This post was originally published at Novelicious.com and is now at WritingTipsOasis.com. WritingTipsOasis.com acquired Novelicious.com in June 2022.
Anouska Knight won ITV Lorraine’s Racy Reads competition in February 2013 with her debut novel Since You’ve Been Gone. Her latest novel Letting You Go asks, what if a tragedy occurred and you only had yourself to blame, how do you move on from the past? Today, Anouska chats to Debs about her writing and winning the Racy Reads competition on ITV's Lorraine.
Writing day? I wish!
I am more of a night owl, in fairness. Which is a very good thing because daytime working just isn’t that practical with a one-year-old getting up to no good all day and two 45min school runs.
I’ve admitted defeat and hang out with my baby son Jesse during the day, lots of food-throwing, clumsy slobbery kissing, various attempts to lull/persuade/vibrate him off to sleep so I can at least sneak a look at emails etc. But it’s a bit of a no-goer really.
I tend to hit the laptop at around 8pm once the kids are settled and I’ve securely shut them all the other side of my bedroom door. I’ll do four or five solid hours on my manuscript then, well, to begin with at least. As the deadlines start to get more ferocious, the hours escalate really quickly. It’s not unusual for me to still be writing at stupid o’clock, but then show me an author who doesn’t. Any writer who doesn’t graft through the night isn’t hard-core like the rest of us!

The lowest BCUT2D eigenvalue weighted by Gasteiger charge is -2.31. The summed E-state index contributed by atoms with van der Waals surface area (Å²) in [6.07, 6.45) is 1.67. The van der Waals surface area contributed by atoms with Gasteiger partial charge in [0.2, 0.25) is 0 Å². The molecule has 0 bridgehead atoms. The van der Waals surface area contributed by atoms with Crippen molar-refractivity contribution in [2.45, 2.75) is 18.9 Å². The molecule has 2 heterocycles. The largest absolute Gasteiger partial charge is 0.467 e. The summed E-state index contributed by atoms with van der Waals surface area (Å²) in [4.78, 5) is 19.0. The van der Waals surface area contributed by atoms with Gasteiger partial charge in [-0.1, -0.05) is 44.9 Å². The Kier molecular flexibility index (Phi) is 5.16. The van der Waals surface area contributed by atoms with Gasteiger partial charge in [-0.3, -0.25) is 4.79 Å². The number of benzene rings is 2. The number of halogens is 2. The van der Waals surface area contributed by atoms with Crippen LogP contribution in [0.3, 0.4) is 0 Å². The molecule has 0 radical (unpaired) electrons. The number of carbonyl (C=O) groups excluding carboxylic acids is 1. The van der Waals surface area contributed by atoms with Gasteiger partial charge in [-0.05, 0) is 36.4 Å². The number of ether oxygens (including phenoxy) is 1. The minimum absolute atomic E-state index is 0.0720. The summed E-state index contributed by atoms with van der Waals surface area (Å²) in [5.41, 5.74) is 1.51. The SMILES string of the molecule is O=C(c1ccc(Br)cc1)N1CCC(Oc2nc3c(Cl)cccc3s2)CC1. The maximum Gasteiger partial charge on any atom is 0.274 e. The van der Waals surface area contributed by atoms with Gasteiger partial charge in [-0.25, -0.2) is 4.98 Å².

When you are writing, do you use any famous people or people you know as inspiration?
I used to do this quite a lot, for a character’s physical features in particular. I found it helped to have a visual point of reference and pictures of famous people are readily available. As for personality traits, or mannerisms, or inspiration for a plot line, all anyone needs do is pay attention to the people around them, or on newspaper articles, or the people chatting behind them in the bank or restaurant or supermarket. I like watching the way people, famous or otherwise, interact with each other. They’re rich pickings.
What is your favourite Women’s Fiction book of all time and why?